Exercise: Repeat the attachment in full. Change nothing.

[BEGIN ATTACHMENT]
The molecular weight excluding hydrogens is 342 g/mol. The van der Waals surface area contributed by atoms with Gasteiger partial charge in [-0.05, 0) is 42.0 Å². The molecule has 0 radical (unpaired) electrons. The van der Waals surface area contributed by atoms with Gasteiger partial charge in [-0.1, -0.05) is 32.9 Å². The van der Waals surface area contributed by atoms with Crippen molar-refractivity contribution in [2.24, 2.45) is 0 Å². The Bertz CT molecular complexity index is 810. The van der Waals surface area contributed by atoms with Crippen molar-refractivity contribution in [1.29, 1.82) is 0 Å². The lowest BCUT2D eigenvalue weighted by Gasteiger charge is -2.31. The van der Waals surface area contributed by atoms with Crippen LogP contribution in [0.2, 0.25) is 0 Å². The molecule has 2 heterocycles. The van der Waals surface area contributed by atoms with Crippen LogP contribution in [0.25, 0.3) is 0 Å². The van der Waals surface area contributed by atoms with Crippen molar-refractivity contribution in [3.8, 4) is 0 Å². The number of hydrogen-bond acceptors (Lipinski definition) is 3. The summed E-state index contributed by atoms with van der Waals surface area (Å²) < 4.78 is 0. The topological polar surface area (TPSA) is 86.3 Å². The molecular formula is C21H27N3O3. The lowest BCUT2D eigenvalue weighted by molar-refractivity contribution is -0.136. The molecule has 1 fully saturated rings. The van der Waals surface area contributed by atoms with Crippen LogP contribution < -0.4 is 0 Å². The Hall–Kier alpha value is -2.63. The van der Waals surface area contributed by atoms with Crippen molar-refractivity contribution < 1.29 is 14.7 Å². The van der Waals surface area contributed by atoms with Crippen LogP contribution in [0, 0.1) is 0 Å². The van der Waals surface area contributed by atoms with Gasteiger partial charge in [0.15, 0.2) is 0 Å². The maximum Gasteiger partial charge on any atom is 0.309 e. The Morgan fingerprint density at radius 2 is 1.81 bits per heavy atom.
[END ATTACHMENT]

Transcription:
The molecular weight excluding hydrogens is 342 g/mol. The van der Waals surface area contributed by atoms with Gasteiger partial charge in [-0.05, 0) is 42.0 Å². The molecule has 0 radical (unpaired) electrons. The van der Waals surface area contributed by atoms with Gasteiger partial charge in [-0.1, -0.05) is 32.9 Å². The van der Waals surface area contributed by atoms with Crippen molar-refractivity contribution in [2.24, 2.45) is 0 Å². The Bertz CT molecular complexity index is 810. The van der Waals surface area contributed by atoms with Crippen molar-refractivity contribution in [1.29, 1.82) is 0 Å². The lowest BCUT2D eigenvalue weighted by Gasteiger charge is -2.31. The van der Waals surface area contributed by atoms with Crippen LogP contribution in [0.2, 0.25) is 0 Å². The molecule has 2 heterocycles. The van der Waals surface area contributed by atoms with Crippen LogP contribution in [0.25, 0.3) is 0 Å². The van der Waals surface area contributed by atoms with Crippen molar-refractivity contribution in [3.8, 4) is 0 Å². The number of hydrogen-bond acceptors (Lipinski definition) is 3. The summed E-state index contributed by atoms with van der Waals surface area (Å²) < 4.78 is 0. The topological polar surface area (TPSA) is 86.3 Å². The molecular formula is C21H27N3O3. The lowest BCUT2D eigenvalue weighted by molar-refractivity contribution is -0.136. The molecule has 1 fully saturated rings. The van der Waals surface area contributed by atoms with Crippen LogP contribution < -0.4 is 0 Å². The Hall–Kier alpha value is -2.63. The van der Waals surface area contributed by atoms with Crippen molar-refractivity contribution < 1.29 is 14.7 Å². The van der Waals surface area contributed by atoms with Crippen LogP contribution in [0, 0.1) is 0 Å². The van der Waals surface area contributed by atoms with Gasteiger partial charge in [0.15, 0.2) is 0 Å². The maximum Gasteiger partial charge on any atom is 0.309 e. The Morgan fingerprint density at radius 2 is 1.81 bits per heavy atom.